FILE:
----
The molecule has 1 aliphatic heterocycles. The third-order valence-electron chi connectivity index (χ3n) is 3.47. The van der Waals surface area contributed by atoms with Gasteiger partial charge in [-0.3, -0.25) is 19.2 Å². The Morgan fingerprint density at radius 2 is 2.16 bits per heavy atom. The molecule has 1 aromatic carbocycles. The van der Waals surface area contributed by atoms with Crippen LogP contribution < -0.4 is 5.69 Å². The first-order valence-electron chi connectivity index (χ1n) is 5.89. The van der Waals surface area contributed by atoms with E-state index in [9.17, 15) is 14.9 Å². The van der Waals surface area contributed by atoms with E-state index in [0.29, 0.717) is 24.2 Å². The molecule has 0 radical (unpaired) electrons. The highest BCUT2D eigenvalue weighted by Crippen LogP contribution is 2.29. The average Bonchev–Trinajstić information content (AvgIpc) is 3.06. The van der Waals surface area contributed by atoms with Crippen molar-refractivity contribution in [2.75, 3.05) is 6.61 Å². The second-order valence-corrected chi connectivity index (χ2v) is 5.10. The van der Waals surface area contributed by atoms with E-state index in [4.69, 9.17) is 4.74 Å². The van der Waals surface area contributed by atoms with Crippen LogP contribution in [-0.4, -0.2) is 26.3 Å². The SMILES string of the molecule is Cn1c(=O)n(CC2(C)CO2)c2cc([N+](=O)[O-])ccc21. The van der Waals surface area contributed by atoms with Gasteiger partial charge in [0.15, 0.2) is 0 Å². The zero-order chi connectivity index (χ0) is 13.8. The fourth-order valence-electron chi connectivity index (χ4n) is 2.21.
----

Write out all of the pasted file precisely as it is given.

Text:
The molecule has 1 aliphatic heterocycles. The third-order valence-electron chi connectivity index (χ3n) is 3.47. The van der Waals surface area contributed by atoms with Gasteiger partial charge in [-0.3, -0.25) is 19.2 Å². The Morgan fingerprint density at radius 2 is 2.16 bits per heavy atom. The molecule has 1 aromatic carbocycles. The van der Waals surface area contributed by atoms with Crippen LogP contribution < -0.4 is 5.69 Å². The first-order valence-electron chi connectivity index (χ1n) is 5.89. The van der Waals surface area contributed by atoms with E-state index in [9.17, 15) is 14.9 Å². The van der Waals surface area contributed by atoms with E-state index in [0.29, 0.717) is 24.2 Å². The molecule has 0 radical (unpaired) electrons. The highest BCUT2D eigenvalue weighted by Crippen LogP contribution is 2.29. The average Bonchev–Trinajstić information content (AvgIpc) is 3.06. The van der Waals surface area contributed by atoms with Crippen molar-refractivity contribution in [2.75, 3.05) is 6.61 Å². The second-order valence-corrected chi connectivity index (χ2v) is 5.10. The van der Waals surface area contributed by atoms with E-state index in [4.69, 9.17) is 4.74 Å². The van der Waals surface area contributed by atoms with Crippen LogP contribution in [-0.4, -0.2) is 26.3 Å². The SMILES string of the molecule is Cn1c(=O)n(CC2(C)CO2)c2cc([N+](=O)[O-])ccc21. The van der Waals surface area contributed by atoms with Gasteiger partial charge in [0.15, 0.2) is 0 Å². The zero-order chi connectivity index (χ0) is 13.8. The fourth-order valence-electron chi connectivity index (χ4n) is 2.21.